For the good of the company, prioritize your needs.
By Kate Shipley Richey
As the social focus on mental health has increased, so has the popularity of terms like “self-care.” Although the term itself could be reaching buzz-word status, the concept of taking care of oneself and prioritizing individual needs before the needs of others remains an important lesson. As my sister recently said in her Maid of Honor speech at my wedding: “Fill your cup first. You can’t share from an empty cup; it’s just common sense.”
It’s in this spirit of sisterly advice that I share some of my own tried and true practices for filling my cup (and keeping it full) at work. Although we may often think of self-care in a personal, at-home sense, it’s just as important for our careers and job satisfaction to ensure that we are prioritizing our own work needs—even when the organization we work for may be asking us to prioritize everything else. Many of us spend most of our days working, so shouldn’t we be protecting and caring for ourselves in those hours? To answer my own question: yes.
I believe that prioritizing ourselves should be a daily occurrence, so I’m listing my own schedule of self-care below, and I hope you’ll steal as many tactics as you need as often as you need them.
Kate’s Daily Self-Care Schedule
6:00 AM – Create Space for Yourself
For many of us, waking up and shaking off the sleep can be a difficult part of the day. Preparing for the day ahead, though, is also a key part of owning your attitude, your schedule, and your day. One way to capitalize on the wee hours of the morning, making them work for you instead of against you, is to create a space for yourself during that time. Choose an action or activity that you enjoy doing—something that can affect your attitude in a positive way. Maybe this is the only time you have to get to the gym or do some private journaling. For me, the hour between 7 and 8 AM is strictly for coffee, the morning news, and waking up. Whatever it is, pick something that is yours and sets you off on the right foot.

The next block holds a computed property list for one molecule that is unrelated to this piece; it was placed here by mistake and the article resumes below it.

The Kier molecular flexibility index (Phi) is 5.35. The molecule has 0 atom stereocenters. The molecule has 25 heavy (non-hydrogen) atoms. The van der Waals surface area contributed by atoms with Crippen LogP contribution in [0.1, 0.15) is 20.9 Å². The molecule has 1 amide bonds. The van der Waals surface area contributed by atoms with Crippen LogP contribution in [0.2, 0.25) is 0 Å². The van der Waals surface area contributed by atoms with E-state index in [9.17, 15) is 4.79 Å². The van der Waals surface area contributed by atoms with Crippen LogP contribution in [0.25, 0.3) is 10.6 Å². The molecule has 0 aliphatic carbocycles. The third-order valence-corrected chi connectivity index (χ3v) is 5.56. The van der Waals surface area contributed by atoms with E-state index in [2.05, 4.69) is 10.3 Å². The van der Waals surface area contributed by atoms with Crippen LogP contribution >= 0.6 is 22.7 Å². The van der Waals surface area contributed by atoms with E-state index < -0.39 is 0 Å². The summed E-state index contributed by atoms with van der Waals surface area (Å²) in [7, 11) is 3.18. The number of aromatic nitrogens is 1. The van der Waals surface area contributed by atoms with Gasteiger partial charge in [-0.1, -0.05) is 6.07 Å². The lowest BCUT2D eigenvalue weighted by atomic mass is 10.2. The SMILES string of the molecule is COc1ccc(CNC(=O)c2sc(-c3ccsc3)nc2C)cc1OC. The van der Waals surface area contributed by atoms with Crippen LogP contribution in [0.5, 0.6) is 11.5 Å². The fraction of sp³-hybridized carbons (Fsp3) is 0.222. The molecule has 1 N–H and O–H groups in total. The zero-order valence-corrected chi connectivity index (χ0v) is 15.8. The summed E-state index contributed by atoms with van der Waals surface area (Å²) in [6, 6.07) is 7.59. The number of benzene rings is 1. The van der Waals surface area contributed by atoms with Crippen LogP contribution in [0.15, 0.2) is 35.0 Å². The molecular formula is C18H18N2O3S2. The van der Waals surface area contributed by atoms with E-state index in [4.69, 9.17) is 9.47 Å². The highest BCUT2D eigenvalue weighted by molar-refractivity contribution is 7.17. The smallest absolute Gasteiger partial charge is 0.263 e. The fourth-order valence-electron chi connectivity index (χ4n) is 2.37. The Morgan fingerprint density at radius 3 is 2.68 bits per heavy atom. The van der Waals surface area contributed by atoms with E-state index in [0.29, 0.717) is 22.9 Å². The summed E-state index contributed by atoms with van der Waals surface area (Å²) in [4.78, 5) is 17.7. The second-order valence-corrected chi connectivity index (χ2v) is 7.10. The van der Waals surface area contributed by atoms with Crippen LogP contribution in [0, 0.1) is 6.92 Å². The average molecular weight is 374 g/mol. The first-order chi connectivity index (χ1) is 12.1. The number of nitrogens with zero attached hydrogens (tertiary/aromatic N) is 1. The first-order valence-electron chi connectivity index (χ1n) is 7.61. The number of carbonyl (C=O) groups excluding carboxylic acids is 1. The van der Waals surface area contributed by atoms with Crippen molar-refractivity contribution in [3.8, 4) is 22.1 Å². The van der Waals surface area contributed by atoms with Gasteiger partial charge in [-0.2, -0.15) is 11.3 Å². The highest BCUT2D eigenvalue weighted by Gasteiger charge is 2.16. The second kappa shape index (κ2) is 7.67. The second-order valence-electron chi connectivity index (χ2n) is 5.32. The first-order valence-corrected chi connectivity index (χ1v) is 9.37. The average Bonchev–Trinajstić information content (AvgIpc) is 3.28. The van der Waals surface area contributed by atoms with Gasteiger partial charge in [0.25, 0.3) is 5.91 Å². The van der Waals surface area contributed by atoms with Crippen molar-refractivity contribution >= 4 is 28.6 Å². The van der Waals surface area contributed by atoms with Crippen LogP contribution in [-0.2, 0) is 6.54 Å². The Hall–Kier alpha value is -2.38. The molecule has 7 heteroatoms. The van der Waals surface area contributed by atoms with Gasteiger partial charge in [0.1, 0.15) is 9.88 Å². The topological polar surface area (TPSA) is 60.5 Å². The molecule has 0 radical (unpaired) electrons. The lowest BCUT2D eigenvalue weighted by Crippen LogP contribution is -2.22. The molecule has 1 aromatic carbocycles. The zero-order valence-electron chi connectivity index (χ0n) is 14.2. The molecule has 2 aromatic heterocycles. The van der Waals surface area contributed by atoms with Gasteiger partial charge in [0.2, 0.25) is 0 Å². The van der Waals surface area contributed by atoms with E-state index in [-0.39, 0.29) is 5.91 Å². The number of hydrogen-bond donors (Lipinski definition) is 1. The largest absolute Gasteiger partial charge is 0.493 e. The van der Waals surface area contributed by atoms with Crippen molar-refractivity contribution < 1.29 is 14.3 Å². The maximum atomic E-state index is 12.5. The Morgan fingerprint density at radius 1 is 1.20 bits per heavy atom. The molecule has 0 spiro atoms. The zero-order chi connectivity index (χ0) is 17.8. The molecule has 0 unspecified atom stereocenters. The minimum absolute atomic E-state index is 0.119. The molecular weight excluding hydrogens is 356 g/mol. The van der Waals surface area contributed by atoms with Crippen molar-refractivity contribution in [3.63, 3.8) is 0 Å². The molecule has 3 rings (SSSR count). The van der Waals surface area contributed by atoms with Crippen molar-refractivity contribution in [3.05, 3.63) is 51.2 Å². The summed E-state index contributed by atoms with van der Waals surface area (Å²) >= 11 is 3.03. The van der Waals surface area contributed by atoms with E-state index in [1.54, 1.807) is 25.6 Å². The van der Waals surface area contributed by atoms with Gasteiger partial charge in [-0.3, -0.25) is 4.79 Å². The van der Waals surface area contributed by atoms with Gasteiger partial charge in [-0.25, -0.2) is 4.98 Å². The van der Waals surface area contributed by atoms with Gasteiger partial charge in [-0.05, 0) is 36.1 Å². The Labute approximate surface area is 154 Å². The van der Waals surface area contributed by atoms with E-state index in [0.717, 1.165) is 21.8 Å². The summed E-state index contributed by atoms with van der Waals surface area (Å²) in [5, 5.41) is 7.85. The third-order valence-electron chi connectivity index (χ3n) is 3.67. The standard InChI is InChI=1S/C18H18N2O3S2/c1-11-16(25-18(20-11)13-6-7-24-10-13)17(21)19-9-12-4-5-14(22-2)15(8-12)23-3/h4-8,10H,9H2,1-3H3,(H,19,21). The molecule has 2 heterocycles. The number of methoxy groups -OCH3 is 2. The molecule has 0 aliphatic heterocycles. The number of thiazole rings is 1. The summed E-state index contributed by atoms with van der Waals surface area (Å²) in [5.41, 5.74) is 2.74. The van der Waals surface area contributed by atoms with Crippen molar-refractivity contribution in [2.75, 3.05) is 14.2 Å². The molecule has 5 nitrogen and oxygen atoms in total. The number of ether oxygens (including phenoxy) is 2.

9:00 AM – Set Work Boundaries
Setting boundaries for your time and schedule at work is a clear and easy way to prioritize and guard your time, which can relieve stress and help avoid over-scheduling. A good time to start this practice is right when you get to work. Say hello to your work-bestie, fire up the computer, and check your calendar. How is your schedule looking? Jam-packed? Wide-open? Now is the time to decide what matters most, what needs to be accomplished, and how you’ll allocate your time to those tasks. If your calendar is open, fill it with self-appointed time to complete what needs to be done. This gives you a visual for your priorities, and it also helps others know that you have actual work to do today, and it might cause them to pause before requesting your attendance at meetings.
If your calendar is already packed, take stock of your commitments. Do these meetings help you achieve the goals that need to be accomplished? Are there any that you can skip or move to a more effective date? If so, take this time to reprioritize.
12:00 PM – Take a Lunch Break
Getting up to retrieve your lunch and then eating it at your desk doesn’t count. Take a real break for lunch with a meal (whatever that looks like for you!) that’s going to give you the energy you need. Not only does the enjoyment of your food require that you give yourself time to taste it, it’s also a perfectly valid and reasonable time to turn your brain off so it can recharge for the afternoon.
Many of us have had or will have days when we need to work through lunch to achieve a deadline or complete a project. If this becomes habit, though, you may find yourself running out of steam by the end of the day, with your mind drifting and wandering, unable to focus. It can be a stretch to expect our brains to consider and work through tasks perfectly for a full workday without a break. If you can, try to carve out time for yourself to eat. If you find that you are consistently unable to break for lunch, consider the difference between feeling as if we shouldn’t take a break and actually being unable to stop working. For some of us, I’m willing to wager that skipping or working through lunch is a self- or company culture-imposed practice that doesn’t really help our creativity, critical thinking, or productivity.